In the paper “Bhopal Gas Tragedy“ the author examines the compensation issue of Bhopal tragedy, which reminds us the dangers associated with the blind welcoming of foreign direct investments. Neither the government nor the court succeeded in providing justice…
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Union carbide had 50.9% share in UCIL, the company which caused this huge tragedy. The Indian government had control over the remaining 49.1% of the shares. Supreme Court of India allowed Union carbide to sell out its shares to Eveready Industries India Limited in 1994 even though the compensation cases were pending in the Civil and criminal courts in Bhopal, India. In 2010, one of the district court of Bhopal convicted seven ex-employees of UCL along with its chairman Warren Anderson. The court declared 2 years imprisonment as punishment and $ 2000 as fine to these culprits. However, Anderson refused to accept these punishments, citing the reason that Indian courts do not have the authority to punish him since he is an American citizen. Anderson’s argument has caused many controversies and debates with respect to international law. It should be noted that plenty of companies operating internationally at present. It is quite possible that these companies may create problems in overseas soil and the question of compensation arises then. Moreover the compensation distributed for the victims also created controversies in India. There are plenty of people who believe that the compensation given to the victims are not sufficient. To get more insights into the topic of compensation, while companies operate internationally, this research analyses Bhopal gas tragedy compensation case. Out of 10,29,517 registered cases claiming compensation, 5,74,376 have been awarded compensation after adjudication, said Minister of Chemical and Fertilizers, Srikant Kumar Jena. "A total sum of Rs. 15500.9 million (Rs.1549.19 crore) has been disbursed in 5,73,920 cases upto 31.3.2012. A further sum of Rs. 15105.3 million (Rs.1510.53 crore) has been paid as pro-rata compensation to 5,62,789 of these cases upto 31.3.2012, as per the orders of the Supreme Court. In the remaining 11,587 cases, pro-rata amount is yet to be disbursed," said Srikant Kumar Jena in Lok Sabha (Singh). After reading these statistics presented by the Indian minister one would believe that the compensation dispersed in this case was more than fair. However, a person who analyses this case more deeply may arrive at different conclusions. It should be noted that nobody has any idea about how many of unaddressed victims are there in this tragedy. It is a fact that majority of the victims in this tragedy was those who were waiting for trains in the nearby railway stations. Moreover, many others who died in this disaster were yet to be identified. Government is dispersing compensation only to the identified victims and that also after around 28 years from the tragedy. Majority of the victims who survived this tragedy have already died within this 28 years of period. Under such circumstances, how the government can claim that justice is given to the victims. It should be noted that only the relatives of the victims are currently getting the compensation since the victims are no more to receive this compensation. It is difficult for the government to justify the delays caused in this case to disperse the compensation. The major objective of giving compensation is to provide some kind of relief to the victims.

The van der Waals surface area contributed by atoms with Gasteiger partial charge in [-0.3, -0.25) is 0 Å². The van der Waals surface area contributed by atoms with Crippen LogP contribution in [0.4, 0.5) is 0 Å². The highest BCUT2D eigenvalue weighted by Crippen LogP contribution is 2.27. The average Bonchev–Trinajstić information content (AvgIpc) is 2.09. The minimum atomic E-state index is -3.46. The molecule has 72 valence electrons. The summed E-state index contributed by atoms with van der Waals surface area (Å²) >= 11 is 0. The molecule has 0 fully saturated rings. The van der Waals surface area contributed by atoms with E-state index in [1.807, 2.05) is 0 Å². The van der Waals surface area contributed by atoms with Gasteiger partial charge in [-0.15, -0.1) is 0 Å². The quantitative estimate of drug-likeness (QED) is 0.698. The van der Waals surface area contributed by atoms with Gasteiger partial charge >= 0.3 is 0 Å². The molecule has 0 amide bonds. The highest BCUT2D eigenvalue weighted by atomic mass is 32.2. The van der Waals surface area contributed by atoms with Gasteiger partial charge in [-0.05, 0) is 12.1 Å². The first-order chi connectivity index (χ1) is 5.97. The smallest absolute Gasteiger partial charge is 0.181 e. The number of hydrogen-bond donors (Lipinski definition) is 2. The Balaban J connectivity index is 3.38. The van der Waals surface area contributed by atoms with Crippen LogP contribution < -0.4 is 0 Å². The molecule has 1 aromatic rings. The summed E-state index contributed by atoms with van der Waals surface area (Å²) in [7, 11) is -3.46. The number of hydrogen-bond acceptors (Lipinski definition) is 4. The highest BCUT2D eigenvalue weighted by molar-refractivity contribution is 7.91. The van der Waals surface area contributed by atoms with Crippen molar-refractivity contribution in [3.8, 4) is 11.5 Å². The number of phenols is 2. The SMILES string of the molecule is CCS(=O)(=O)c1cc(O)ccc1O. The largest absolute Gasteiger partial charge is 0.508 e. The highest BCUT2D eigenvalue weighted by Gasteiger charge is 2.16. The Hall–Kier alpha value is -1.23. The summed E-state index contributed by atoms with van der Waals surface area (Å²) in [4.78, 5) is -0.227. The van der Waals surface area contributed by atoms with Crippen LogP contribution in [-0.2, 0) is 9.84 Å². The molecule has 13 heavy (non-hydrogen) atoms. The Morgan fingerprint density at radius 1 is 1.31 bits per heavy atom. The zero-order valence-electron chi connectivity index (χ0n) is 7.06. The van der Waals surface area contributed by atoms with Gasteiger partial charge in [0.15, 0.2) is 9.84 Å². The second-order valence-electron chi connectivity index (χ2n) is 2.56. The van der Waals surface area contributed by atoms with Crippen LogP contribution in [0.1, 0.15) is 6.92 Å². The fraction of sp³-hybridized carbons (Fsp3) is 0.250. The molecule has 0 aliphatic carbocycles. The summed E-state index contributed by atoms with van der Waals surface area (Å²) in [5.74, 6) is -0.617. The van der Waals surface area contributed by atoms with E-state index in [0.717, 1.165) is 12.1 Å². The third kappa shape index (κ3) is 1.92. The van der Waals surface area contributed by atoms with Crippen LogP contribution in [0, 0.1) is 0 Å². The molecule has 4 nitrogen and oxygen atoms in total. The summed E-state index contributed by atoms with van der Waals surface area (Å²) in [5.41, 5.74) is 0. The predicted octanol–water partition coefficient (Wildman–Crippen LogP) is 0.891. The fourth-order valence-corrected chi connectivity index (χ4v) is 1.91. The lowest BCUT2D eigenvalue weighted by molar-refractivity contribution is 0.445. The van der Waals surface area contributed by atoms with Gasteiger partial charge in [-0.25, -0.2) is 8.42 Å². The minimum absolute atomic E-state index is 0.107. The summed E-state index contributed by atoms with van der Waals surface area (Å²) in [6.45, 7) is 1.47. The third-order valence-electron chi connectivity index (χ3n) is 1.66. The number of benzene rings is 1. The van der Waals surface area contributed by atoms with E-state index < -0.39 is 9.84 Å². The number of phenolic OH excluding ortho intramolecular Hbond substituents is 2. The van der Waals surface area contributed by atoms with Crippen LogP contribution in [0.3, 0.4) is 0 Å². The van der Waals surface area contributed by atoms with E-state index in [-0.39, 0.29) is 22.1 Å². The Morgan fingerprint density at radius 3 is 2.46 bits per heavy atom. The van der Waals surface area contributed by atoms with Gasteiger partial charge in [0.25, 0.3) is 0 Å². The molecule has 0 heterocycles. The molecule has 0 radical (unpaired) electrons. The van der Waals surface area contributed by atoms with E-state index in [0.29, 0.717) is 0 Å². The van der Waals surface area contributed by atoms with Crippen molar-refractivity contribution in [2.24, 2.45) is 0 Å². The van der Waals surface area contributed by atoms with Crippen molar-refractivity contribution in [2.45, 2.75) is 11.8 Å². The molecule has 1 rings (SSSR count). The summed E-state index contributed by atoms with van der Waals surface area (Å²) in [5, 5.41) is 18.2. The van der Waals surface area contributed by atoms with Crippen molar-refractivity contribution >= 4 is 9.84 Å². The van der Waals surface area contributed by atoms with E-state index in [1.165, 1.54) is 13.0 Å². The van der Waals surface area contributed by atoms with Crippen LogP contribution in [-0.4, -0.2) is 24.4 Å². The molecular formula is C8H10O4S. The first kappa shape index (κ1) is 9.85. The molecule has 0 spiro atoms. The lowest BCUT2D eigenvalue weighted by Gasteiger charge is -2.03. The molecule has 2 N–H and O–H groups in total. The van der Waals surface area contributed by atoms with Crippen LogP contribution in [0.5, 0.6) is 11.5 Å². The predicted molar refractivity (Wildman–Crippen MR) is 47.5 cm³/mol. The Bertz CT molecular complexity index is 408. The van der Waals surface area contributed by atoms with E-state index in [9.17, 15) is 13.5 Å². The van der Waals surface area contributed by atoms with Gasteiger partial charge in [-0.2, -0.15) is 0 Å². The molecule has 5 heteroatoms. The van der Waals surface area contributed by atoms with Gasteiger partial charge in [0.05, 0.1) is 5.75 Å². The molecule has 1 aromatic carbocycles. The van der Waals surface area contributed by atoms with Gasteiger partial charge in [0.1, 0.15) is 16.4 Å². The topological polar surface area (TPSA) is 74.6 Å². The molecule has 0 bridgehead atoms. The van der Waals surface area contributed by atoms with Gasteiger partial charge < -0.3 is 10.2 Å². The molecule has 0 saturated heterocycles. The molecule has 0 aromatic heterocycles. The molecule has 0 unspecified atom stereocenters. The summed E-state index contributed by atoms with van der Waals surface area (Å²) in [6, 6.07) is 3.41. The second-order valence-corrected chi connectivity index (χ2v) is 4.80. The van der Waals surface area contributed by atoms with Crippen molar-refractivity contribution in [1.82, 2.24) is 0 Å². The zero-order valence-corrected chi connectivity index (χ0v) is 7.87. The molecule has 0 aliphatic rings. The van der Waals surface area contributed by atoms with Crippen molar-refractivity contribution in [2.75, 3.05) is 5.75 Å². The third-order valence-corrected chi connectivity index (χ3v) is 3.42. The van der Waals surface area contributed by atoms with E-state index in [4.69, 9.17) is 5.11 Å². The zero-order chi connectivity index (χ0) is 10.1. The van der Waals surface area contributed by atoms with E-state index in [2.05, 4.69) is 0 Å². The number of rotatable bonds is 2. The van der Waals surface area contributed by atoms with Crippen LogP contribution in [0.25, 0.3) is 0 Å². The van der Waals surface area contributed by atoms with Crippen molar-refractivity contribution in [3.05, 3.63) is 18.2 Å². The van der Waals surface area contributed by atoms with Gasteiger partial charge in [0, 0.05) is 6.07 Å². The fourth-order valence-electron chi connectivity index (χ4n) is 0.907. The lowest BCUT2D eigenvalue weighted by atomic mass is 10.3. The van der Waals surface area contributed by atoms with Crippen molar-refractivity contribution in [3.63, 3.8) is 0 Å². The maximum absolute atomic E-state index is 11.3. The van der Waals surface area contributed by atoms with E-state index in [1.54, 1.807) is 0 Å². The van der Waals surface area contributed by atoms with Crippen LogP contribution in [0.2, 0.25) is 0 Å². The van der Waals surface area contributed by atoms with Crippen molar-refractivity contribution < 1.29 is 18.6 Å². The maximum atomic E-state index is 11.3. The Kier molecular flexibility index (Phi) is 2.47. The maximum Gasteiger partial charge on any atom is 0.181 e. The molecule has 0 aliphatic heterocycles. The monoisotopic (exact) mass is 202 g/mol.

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(“Bhopal Gas Tragedy Essay Example | Topics and Well Written Essays - 2500 words”, n.d.)
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(Bhopal Gas Tragedy Essay Example | Topics and Well Written Essays - 2500 Words)
“Bhopal Gas Tragedy Essay Example | Topics and Well Written Essays - 2500 Words”, n.d. https://studentshare.org/law/1402899-compensation.
The plant had faced tremendous challenges as well as accidental hazards due to various shortcomings in its operational instruments. In 1984, the Bhopal plant had faced a dreadful disaster for the outflow of Methyl Isocyanate from the tank. This resulted in death of thousands and sufferings from chronic health diseases.
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The subsequent release formed a low lying cloud of gas that engulfed the shantytown in and around the industrial zone and affected the deaths of thousands within the local community. The true extent of the loss of life is still a hotly contested issue. For purposes of this research analysis, the author will assume that in excess of 8,000 people died from the immediate effects of the gas as well as health complications caused by exposure to the release.
The reaction resulted into a major increase in the temperature of the liquid inside the tank causing the toxic gas to explode.
Prior to the disaster, the company, Union Carbide was rated to have the best worker safety record (Browning, 1993) However, severe ethical problems were identified that became the causes of such tragedy.
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Bradford (1985) in his article, expresses the fact its effects were felt years later on. While the death toll was officially reported to have been 2,259, it’s the effect that it left on those who survived that was even more devastating. Bradford explains that for